I've read another excellent interview article in one of my old Sun magazines. This one, by Derrick Jensen, is with George Ritzer and they are discussing the "McDonaldization" of American (and increasingly human) culture.
The article, "The Disenchanted Kingdom: George Ritzer on the Disappearance of Authentic American Culture," appeared in the June 2002 edition of The Sun. Here are a few excerpts from the article that caught my eye....
p. 6: Jensen: What is "McDonaldization"?
Ritzer: It's the process by which the principles of the fast-food industry - efficiency, predictability, calculability, and control through technology - are being applied to more and more sectors of society in more and more parts of the world.
p. 7 ...people who try to be creative are likely to get fired because, from the point of view of the system, they are more likely to mess things up. One of the irrationalities of rational systems is that the system - a nonliving thing - takes priority over living beings such as workers and consumers.
p. 8 The preparing and eating of meals is one of the most basic of human expressions. In most cultures, meals are something to be savored, to be enjoyed communally, to be lingered over....
Fast-food restaurants - and consumer culture at large - work to eliminate genuine human interaction, because interactions are unpredictable and waste time.
p. 8 German sociologist Max Weber called this the "disenchantment of the world." In a progressively rationalized culture, the magic, the mystery, the religious qualities of the world are always being challenged....
...Anything that is magical or mysterious is apt to also be meandering and inefficient. Furthermore, enchanted systems are often complex and highly convoluted, having no obvious means to an end. And how do you quantify the enchanted? Since it cannot be readily calculated, it is ignored and quite often eliminated.
p. 9 Jensen: So, having disenchanted the world, these McDonaldized systems offer us a sort of simulated enchantment in its place.
Ritzer: Yes, Las Vegas is a perfect example of this. Its casinos and hotels are not "real" enchanted settings. There's a phony New Orleans, a phony Paris, a phony Venice. They get people in the doors by providing huge simulated extravaganzas in an ordered, clean, controlled environment.
p. 10 ...there seems to be a relationship between excluding the natural world and controlling people....
....The great advantage of artificial settings over natural ones is their controllability. If you want to use people's surroundings to control them, your settings have to be unnatural. The sad thing is that, in our society, increasing numbers of people seem more attracted to these simulated settings than to natural settings.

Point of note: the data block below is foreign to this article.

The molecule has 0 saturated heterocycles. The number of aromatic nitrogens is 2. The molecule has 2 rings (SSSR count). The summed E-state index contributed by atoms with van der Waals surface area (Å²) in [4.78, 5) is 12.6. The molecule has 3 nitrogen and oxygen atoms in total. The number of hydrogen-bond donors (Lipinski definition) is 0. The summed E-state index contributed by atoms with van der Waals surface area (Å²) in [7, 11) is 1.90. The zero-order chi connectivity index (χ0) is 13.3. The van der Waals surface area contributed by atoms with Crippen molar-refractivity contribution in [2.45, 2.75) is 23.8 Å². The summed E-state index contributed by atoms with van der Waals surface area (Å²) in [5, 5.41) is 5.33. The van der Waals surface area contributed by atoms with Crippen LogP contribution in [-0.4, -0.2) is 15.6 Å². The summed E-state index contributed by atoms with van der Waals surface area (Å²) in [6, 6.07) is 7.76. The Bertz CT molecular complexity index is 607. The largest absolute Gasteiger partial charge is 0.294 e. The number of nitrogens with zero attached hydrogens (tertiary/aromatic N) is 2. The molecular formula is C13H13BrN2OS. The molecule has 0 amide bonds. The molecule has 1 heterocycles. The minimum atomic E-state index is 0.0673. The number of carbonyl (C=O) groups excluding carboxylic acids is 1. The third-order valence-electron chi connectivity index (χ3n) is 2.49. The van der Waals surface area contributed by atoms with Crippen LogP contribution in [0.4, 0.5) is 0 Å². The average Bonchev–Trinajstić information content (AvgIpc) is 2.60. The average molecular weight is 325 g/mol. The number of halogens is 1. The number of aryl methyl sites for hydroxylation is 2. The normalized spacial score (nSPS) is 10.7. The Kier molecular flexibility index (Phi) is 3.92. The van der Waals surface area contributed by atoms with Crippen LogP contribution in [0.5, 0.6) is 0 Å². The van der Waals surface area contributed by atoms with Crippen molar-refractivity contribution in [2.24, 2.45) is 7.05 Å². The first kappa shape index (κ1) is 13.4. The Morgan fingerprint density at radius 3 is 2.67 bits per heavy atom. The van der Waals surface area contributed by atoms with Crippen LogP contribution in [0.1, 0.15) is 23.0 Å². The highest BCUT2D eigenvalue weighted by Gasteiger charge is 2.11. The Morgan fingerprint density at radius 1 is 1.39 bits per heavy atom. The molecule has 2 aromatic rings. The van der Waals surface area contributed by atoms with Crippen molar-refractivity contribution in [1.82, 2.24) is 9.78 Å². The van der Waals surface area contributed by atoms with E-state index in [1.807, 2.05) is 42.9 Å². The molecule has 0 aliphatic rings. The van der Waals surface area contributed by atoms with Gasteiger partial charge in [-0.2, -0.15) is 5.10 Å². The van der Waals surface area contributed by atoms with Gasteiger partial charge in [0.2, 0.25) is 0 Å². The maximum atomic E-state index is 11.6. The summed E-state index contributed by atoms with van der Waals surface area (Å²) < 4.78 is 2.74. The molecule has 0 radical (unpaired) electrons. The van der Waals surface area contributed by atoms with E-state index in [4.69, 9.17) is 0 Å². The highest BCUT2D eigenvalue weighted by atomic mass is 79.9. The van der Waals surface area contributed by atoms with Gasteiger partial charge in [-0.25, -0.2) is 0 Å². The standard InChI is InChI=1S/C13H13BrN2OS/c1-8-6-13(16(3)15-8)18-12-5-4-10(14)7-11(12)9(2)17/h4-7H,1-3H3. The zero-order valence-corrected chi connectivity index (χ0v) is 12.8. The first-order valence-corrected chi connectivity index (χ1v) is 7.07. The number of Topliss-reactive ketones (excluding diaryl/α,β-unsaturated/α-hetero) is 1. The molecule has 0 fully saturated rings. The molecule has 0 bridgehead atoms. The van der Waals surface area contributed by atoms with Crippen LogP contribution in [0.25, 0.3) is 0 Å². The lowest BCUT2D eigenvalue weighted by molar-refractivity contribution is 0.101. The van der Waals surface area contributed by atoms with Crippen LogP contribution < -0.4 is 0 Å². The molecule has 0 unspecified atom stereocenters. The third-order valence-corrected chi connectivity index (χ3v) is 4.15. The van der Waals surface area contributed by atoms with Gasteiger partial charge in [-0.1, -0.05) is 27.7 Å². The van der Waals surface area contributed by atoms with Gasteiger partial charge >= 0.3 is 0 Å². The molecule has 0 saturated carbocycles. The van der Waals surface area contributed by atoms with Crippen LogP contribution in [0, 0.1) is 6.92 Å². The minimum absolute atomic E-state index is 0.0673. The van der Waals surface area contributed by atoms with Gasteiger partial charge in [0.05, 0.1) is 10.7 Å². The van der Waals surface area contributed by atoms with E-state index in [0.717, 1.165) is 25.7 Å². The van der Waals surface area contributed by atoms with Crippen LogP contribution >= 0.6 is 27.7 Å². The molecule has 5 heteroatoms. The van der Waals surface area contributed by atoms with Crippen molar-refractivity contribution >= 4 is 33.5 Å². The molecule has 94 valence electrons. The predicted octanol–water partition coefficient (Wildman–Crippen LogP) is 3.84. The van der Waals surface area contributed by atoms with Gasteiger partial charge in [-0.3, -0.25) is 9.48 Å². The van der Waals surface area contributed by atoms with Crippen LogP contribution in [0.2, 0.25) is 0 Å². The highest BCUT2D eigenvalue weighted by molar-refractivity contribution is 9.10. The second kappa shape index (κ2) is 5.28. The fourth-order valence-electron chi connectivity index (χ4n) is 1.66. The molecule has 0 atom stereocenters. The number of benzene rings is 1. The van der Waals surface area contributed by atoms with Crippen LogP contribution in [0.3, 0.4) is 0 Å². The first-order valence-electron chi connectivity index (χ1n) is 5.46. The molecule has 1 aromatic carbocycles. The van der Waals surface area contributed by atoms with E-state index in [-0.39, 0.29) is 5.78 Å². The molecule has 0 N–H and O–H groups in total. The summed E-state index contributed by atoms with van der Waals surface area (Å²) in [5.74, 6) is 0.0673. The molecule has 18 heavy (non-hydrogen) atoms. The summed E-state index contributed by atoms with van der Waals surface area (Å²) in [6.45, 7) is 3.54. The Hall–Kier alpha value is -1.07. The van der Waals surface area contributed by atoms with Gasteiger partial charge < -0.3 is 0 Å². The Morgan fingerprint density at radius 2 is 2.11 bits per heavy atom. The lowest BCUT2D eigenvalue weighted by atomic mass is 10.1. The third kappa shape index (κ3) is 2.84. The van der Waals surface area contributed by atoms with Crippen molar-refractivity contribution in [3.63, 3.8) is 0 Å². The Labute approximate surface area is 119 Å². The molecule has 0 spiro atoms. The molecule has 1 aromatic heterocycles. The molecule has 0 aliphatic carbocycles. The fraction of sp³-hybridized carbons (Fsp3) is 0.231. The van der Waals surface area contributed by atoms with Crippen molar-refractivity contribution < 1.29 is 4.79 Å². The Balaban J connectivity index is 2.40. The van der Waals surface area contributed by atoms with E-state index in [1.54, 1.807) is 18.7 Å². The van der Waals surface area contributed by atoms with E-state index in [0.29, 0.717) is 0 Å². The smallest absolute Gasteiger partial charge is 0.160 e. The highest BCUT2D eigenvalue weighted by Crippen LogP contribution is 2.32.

p. 10 There are fewer and fewer places we can go to get away from this manipulation. Where can we go anymore to learn how to be real human beings?
In a way, we are turning into a new species of human. The incessant bombardment by these various forms of manipulation distorts us into McDonaldized pseudopeople who no longer even know what we want, but have to be told. And even if we manage to retain some idea of what we really want, McDonaldized society increasingly deprives us of the opportunity to get it.
p. 10 Another irrationality of rational systems is homogenization. McDonaldization is about the elimination of differences. There is virtually no difference between regions of the United States anymore, because they've all been McDonaldized.
p. 11 ...the more time we spend engaging in meaningless interactions in simulated settings, the less we are able to engage in authentic, meaningful relationships. "You are what you eat" is true not only for the food we take into our bodies, but also for our other modes of consumption: the images and instructions we internalize.
p. 11 The most powerful system is that which leads people to police themselves, without any perception on their own part that they're being controlled.
p. 13 How do people who've been taught to be subordinate - at home, at school, in the workplace - become active, creative agents in a changing society?
p. 13 In many ways, our method of rationalization is much more resilient than a centralized totalitarian system, because we have a multitude of separate systems of rationalization and McDonaldization. Consequently, it's much harder - and getting harder all the time - to tell who the enemy is. And even when we do identify an enemy, it doesn't necessarily do us much good.
p. 13 Ritzer: People often ask me why, if I'm so pessimistic about the possibility of a solution, do I bother writing about the problem. The answer is: to increase awareness. When we're conscious of being controlled, it becomes much harder for those in power to maintain that control....
...It's sometimes remarkably easy to throw a monkey wrench into the system. That's one reason why the system tries to eliminate creativity: because creative action can cause the system to fall apart.